Cases of tendon injuries that don’t respond to such treatment, though, may frustrate both physicians and patients. Plantar fasciitis, as one example, is a chronic condition that can be difficult to treat and causes patients a lot of pain. It often requires more than NSAIDS and rest but is also usually not severe enough to require surgery. 

Shockwave therapy offers a middle-ground treatment that might help the soft tissues regenerate. Shockwave therapy has also been FDA-approved as a treatment for lateral tennis elbow and plantar fasciitis, giving patients hope.

You shouldn’t expect many side effects when you undergo shockwave therapy. Think of the procedure as being similar to an ultrasound — though you will feel a bit of discomfort at the site of the therapy. Additionally, it’s important that you were prescribed this treatment by a licensed professional and that you only receive shockwave therapy from a qualified clinician. 

You might notice slight bruising or odd sensations in the spot where you were treated. This effect should be limited to numbness and mild swelling as the area heals, though. More severe side effects are not normal and should be reported to your doctor.

If you are interested in shockwave therapy, it’s important to consult your doctor about whether it would be appropriate for someone in your condition. While this treatment method doesn’t cause significant side effects for most people, there are situations where it shouldn’t be used.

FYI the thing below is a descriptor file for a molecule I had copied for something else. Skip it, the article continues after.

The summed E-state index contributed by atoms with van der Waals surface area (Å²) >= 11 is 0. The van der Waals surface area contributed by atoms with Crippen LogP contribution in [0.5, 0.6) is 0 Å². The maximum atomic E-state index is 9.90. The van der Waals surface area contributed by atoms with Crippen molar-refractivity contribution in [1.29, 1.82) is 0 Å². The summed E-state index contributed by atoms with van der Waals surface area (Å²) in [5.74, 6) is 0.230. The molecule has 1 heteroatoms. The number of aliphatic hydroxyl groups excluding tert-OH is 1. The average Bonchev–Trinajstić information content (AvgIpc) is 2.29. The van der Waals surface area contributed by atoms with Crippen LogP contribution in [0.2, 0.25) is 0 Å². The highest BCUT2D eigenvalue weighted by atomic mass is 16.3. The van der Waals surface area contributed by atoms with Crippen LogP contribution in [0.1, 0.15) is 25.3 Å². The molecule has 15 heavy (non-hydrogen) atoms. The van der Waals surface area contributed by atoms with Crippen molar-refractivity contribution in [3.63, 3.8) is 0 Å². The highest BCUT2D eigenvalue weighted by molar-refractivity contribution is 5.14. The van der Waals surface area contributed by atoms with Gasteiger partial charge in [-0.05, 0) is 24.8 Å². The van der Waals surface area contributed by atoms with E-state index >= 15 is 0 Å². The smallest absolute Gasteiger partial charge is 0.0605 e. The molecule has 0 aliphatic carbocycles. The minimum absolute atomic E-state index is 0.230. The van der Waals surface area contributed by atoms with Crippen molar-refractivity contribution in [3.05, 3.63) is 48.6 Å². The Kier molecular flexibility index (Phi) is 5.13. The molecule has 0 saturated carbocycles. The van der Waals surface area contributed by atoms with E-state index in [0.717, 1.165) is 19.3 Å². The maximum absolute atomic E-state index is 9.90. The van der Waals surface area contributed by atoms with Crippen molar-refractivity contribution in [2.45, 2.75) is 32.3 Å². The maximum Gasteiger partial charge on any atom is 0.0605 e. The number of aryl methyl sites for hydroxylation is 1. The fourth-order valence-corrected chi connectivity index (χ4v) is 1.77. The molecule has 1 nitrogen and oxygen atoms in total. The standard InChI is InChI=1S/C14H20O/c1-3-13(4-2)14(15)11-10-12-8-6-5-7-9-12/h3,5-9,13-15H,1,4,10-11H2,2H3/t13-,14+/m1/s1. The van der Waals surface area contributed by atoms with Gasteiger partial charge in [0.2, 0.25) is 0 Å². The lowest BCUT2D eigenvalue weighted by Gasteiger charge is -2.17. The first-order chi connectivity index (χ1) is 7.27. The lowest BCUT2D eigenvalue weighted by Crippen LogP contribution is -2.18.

Your doctor probably won't recommend shockwave therapy, for instance, when soft tissue is torn beyond repair. That could increase the soft tissue damage in this case. Your doctor also won't consider shockwave therapy when an injury clearly needs surgery instead of a noninvasive treatment. 

Shockwave treatment also shouldn’t be used:

  • Close to the womb during pregnancy
  • On malignant tumors or nearby tissues
  • Near the brain or spine
  • Near the lungs
  • On a patient with any type of bleeding disorder

If you have any type of tendinopathy or soft tissue injury that isn’t responding to more conservative treatment, research suggests that shockwave therapy might be worth a try. Whether you choose shockwave therapy over another type of healing technique, though, is ultimately up to you and your doctor.